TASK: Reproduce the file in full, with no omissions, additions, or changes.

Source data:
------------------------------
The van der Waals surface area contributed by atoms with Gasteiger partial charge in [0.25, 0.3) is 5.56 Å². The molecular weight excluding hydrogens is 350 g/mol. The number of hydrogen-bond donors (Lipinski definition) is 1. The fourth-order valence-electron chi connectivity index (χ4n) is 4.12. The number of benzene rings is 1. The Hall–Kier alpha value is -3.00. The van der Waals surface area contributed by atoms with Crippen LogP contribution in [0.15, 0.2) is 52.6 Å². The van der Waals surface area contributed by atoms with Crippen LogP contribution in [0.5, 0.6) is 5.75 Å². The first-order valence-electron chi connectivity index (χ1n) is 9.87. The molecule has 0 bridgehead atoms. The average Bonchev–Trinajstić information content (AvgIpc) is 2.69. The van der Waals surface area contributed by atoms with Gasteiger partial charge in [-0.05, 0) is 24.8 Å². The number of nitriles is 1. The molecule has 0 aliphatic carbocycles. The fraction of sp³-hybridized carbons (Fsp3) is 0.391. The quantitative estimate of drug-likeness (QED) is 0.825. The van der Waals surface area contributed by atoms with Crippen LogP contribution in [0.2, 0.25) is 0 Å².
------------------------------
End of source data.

The van der Waals surface area contributed by atoms with Gasteiger partial charge in [0.25, 0.3) is 5.56 Å². The molecular weight excluding hydrogens is 350 g/mol. The number of hydrogen-bond donors (Lipinski definition) is 1. The fourth-order valence-electron chi connectivity index (χ4n) is 4.12. The number of benzene rings is 1. The Hall–Kier alpha value is -3.00. The van der Waals surface area contributed by atoms with Crippen LogP contribution in [0.15, 0.2) is 52.6 Å². The van der Waals surface area contributed by atoms with Crippen LogP contribution in [0.5, 0.6) is 5.75 Å². The first-order valence-electron chi connectivity index (χ1n) is 9.87. The molecule has 0 bridgehead atoms. The average Bonchev–Trinajstić information content (AvgIpc) is 2.69. The van der Waals surface area contributed by atoms with Gasteiger partial charge in [-0.05, 0) is 24.8 Å². The number of nitriles is 1. The molecule has 0 aliphatic carbocycles. The fraction of sp³-hybridized carbons (Fsp3) is 0.391. The quantitative estimate of drug-likeness (QED) is 0.825. The van der Waals surface area contributed by atoms with Crippen LogP contribution in [0.2, 0.25) is 0 Å².